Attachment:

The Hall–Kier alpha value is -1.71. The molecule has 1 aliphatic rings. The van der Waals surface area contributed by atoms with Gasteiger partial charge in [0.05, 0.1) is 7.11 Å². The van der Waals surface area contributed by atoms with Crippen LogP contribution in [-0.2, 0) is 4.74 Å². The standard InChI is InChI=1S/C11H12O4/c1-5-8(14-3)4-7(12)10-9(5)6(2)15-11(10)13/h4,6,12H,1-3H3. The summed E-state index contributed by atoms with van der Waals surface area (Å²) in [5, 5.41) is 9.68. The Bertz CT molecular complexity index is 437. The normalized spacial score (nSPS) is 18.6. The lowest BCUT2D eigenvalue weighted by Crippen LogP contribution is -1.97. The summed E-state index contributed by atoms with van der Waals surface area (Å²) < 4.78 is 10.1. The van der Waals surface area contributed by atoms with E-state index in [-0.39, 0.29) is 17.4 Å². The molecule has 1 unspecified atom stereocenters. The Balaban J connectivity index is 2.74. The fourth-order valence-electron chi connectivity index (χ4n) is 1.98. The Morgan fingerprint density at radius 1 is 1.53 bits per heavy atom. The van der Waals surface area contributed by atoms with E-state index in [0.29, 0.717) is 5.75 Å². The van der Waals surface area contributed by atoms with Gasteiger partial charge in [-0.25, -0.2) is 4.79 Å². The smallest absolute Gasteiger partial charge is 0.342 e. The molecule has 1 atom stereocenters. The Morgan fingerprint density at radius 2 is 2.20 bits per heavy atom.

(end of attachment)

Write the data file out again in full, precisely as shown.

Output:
The Hall–Kier alpha value is -1.71. The molecule has 1 aliphatic rings. The van der Waals surface area contributed by atoms with Gasteiger partial charge in [0.05, 0.1) is 7.11 Å². The van der Waals surface area contributed by atoms with Crippen LogP contribution in [-0.2, 0) is 4.74 Å². The standard InChI is InChI=1S/C11H12O4/c1-5-8(14-3)4-7(12)10-9(5)6(2)15-11(10)13/h4,6,12H,1-3H3. The summed E-state index contributed by atoms with van der Waals surface area (Å²) in [5, 5.41) is 9.68. The Bertz CT molecular complexity index is 437. The normalized spacial score (nSPS) is 18.6. The lowest BCUT2D eigenvalue weighted by Crippen LogP contribution is -1.97. The summed E-state index contributed by atoms with van der Waals surface area (Å²) < 4.78 is 10.1. The van der Waals surface area contributed by atoms with E-state index in [-0.39, 0.29) is 17.4 Å². The molecule has 1 unspecified atom stereocenters. The Balaban J connectivity index is 2.74. The fourth-order valence-electron chi connectivity index (χ4n) is 1.98. The Morgan fingerprint density at radius 1 is 1.53 bits per heavy atom. The van der Waals surface area contributed by atoms with E-state index in [0.29, 0.717) is 5.75 Å². The van der Waals surface area contributed by atoms with Gasteiger partial charge in [-0.25, -0.2) is 4.79 Å². The smallest absolute Gasteiger partial charge is 0.342 e. The molecule has 1 atom stereocenters. The Morgan fingerprint density at radius 2 is 2.20 bits per heavy atom.